The end of September is approaching and with it, as every year, we are close to the beginning of the grape harvest season. Therefore, in today’s article, we want to tell you a little more about how the traditional grape harvest was carried out 30 or 50 years ago, and next week we will be able to compare it with the current harvest.

Having said that, the three main differences that we can find in the traditional grape harvest with respect to the current one is the use of three tools: the corquete, the chestnut basket and the comportón. At that time, the corquete was used, a small sickle with which we separated the bunches of grapes and then filled the chestnut basket with them. After this, these baskets were transported to the beginning of the renque and were then tipped into the comportones, baskets that could hold up to 80 kg of grapes. After filling these comportones, donkeys or mule-drawn carts transported these baskets to the winery.


As far as winemaking is concerned, from the outside of the winery, through a window that communicated with the lake, the comportón was poured. The lake is a square hole dug in the ground, usually 2 meters wide and 3 meters deep, which used to hold between 14,000 and 16,000 kg of grapes. Once the lake was completely filled with grapes transported by the comportones, the alcoholic fermentation began, which would transform the must into wine for a week or 10 days.

In addition to this, it is worth mentioning that the harvest used to be a few days or even a few weeks later, around the beginning of October. And, adding this delay in the harvest with the fact of using older tools, it was possible to finish the harvest some years at the beginning of November, with a little snowfall.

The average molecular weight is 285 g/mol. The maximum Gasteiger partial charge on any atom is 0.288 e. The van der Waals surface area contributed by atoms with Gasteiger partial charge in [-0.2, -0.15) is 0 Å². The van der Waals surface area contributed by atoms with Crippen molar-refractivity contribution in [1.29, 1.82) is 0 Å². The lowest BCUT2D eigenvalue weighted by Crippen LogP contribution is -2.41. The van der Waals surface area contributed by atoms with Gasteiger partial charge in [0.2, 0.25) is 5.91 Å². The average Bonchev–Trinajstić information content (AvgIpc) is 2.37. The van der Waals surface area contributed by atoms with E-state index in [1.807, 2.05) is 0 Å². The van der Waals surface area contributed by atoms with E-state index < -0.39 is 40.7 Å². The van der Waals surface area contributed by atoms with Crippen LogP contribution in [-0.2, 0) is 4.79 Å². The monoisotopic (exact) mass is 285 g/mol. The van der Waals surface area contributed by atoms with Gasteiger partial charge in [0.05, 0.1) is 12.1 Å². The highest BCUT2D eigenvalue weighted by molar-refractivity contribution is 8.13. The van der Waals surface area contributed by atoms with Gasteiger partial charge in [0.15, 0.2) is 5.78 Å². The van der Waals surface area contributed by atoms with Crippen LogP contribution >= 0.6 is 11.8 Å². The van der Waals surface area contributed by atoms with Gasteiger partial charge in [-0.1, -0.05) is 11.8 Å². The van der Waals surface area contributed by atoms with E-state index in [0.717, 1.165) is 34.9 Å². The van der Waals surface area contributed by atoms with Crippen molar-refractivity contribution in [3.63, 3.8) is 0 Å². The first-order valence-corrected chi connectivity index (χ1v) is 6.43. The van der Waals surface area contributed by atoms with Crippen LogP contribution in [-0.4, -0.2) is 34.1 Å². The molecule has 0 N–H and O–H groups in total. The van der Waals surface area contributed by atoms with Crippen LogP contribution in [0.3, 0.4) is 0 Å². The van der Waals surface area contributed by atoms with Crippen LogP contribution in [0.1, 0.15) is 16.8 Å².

Once the 7-10 day period mentioned above had elapsed, the grapes were crushed. The aim was to break all the berries that were not broken during the winemaking process, in order to obtain the greatest amount of must. These lakes were connected to rooms that had been excavated underneath them, and the wine would move to them. In these rooms we would find the vats, where the wine would finish fermenting.

In this way we could obtain 3 types of wine: the tear wine (the wine that had come out during the first week, prior to crushing), the heart wine (the wine obtained during crushing) and the pressed wine (a wine whose grapes had been crushed two consecutive days and whose skin paste had been pressed).

Once the wine had finished its fermentation, it was settled, racked and then came the muleteer, who would be the buyer of the wine from the vats.
Finally, it should be noted that at that time, only the larger wineries could afford to make aged wines, since the small farmer did not have the necessary tools to do so.
That said, here ends this introductory article to the traditional grape harvesting system, next week we will talk about how we harvest nowadays. If you enjoyed this article, we invite you to stop by our YouTube channel, where every Saturday we upload a video dealing with the same topic as here in greater depth. The video related to this article will be released this Saturday.